“We thought we could control it”, when giant tech companies like Google and Facebook start explaining why they’d been consciously hooking people to screens for decades, this is a typical answer. Only now are they beginning to realise how it harms their own children.
Nobody knows yet whether Apple’s new “Screen Time” feature can help reverse the addictive mechanisms and undo the ill caused by “persuasive design”. But everybody knows that the benefits of screens as a learning tool are overblown, and there is suspicion that the risks of addiction and development stunting are high. The debate in Silicon Valley now is about how much exposure to phones is ok. The debate in pediatrics and psychology is about how to raise healthy kids and prevent tech from manipulating them when they’re at their most vulnerable stage.
We are constantly tapping, scrolling and swiping on our smartphones. Let’s be honest with ourselves: it doesn’t make us happy. We are hopelessly trying to touch the world with our fingertips. But if we put the phone down we can interact fully, with the whole body.
People start to idolize the form, buying the most advanced phones or tablets possible, and forgetting about making emotional connections with each other. Gadgets can’t give us really deep emotions. There’s no way for screens to offer an alternative to what people need in terms of interactions in the real world.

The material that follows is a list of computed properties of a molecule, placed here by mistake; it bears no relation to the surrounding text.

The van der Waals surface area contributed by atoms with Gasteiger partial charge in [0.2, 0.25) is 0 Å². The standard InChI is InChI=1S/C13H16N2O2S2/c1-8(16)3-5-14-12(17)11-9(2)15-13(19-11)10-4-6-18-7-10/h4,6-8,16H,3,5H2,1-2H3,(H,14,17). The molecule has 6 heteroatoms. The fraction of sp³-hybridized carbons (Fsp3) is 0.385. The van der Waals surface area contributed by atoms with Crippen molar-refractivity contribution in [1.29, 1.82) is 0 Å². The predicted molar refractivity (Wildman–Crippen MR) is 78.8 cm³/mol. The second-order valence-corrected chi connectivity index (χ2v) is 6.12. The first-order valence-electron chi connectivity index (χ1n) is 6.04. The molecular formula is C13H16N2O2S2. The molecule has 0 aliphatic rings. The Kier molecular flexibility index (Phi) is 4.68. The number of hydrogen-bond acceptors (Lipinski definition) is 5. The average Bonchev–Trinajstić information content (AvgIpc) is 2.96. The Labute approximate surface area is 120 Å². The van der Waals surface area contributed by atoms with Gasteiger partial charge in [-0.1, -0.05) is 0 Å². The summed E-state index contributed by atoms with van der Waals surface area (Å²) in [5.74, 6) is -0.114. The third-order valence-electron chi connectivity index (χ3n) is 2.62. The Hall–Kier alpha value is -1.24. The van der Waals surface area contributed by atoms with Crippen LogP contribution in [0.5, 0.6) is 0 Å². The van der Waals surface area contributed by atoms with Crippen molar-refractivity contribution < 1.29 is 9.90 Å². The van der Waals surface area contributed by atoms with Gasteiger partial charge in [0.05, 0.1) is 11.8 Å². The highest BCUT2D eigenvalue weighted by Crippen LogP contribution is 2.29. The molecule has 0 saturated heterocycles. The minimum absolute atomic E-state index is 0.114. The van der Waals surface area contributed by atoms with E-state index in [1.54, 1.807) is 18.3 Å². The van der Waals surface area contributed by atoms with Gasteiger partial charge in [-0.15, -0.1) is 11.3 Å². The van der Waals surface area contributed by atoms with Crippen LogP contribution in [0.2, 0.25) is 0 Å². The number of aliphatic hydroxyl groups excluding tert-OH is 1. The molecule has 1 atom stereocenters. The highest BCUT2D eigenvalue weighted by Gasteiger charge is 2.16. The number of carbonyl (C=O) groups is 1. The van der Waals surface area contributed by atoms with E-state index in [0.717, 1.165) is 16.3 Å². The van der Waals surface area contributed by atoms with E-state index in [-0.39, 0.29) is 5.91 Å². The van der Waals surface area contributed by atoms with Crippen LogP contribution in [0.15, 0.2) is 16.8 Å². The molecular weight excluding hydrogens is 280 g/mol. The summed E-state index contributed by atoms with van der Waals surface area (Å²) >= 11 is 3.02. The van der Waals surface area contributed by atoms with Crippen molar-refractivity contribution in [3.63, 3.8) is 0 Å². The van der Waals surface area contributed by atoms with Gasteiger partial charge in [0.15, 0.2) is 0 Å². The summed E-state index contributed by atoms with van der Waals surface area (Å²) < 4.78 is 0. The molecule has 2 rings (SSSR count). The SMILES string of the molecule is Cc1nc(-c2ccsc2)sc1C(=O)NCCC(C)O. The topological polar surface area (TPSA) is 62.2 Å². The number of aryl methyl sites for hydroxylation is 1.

The more we chase pleasure while staying glued to phones, the more emotionless we become. Parents talk less to their children, children talk less to each other. Families think that they own and control devices, but the point is that devices have already started to control the families. We talk less, we move less, we feel less and very often it’s hard to understand those closest to us and empathize. Why it is so crucial to teach our kids to explore life beyond screens from early childhood? The answer is here: modern children and parents have the same screen addiction, but the duty of adults is to build the foundation for the future life of their kids. And we hardly want the tech business to control our minors, it’s up to us to teach them how screen-slot machines work.